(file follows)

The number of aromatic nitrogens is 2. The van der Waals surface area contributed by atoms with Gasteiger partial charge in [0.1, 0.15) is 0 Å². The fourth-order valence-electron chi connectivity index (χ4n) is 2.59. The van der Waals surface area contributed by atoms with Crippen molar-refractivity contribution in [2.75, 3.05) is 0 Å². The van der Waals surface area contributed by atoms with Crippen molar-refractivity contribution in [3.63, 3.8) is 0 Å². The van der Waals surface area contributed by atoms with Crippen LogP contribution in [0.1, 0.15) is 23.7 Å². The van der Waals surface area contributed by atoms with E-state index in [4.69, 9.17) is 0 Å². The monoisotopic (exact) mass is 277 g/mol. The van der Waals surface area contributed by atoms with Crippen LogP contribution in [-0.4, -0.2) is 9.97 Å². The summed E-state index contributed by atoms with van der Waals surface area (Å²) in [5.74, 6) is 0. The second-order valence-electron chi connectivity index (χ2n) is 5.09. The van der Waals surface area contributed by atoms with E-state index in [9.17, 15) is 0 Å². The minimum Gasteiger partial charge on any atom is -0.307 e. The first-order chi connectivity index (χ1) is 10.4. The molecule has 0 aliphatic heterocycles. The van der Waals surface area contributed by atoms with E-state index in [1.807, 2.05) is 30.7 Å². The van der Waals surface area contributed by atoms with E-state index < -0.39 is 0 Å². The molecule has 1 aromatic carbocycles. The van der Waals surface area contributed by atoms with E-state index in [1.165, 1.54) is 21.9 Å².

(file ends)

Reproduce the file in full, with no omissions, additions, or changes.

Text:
The number of aromatic nitrogens is 2. The van der Waals surface area contributed by atoms with Gasteiger partial charge in [0.1, 0.15) is 0 Å². The fourth-order valence-electron chi connectivity index (χ4n) is 2.59. The van der Waals surface area contributed by atoms with Crippen molar-refractivity contribution in [2.75, 3.05) is 0 Å². The van der Waals surface area contributed by atoms with Crippen molar-refractivity contribution in [3.63, 3.8) is 0 Å². The van der Waals surface area contributed by atoms with Crippen LogP contribution in [0.1, 0.15) is 23.7 Å². The van der Waals surface area contributed by atoms with E-state index in [4.69, 9.17) is 0 Å². The monoisotopic (exact) mass is 277 g/mol. The van der Waals surface area contributed by atoms with Crippen LogP contribution in [-0.4, -0.2) is 9.97 Å². The summed E-state index contributed by atoms with van der Waals surface area (Å²) in [5.74, 6) is 0. The second-order valence-electron chi connectivity index (χ2n) is 5.09. The van der Waals surface area contributed by atoms with E-state index in [9.17, 15) is 0 Å². The minimum Gasteiger partial charge on any atom is -0.307 e. The first-order chi connectivity index (χ1) is 10.4. The molecule has 0 aliphatic heterocycles. The van der Waals surface area contributed by atoms with E-state index in [1.807, 2.05) is 30.7 Å². The van der Waals surface area contributed by atoms with E-state index < -0.39 is 0 Å². The molecule has 1 aromatic carbocycles. The van der Waals surface area contributed by atoms with E-state index in [1.165, 1.54) is 21.9 Å².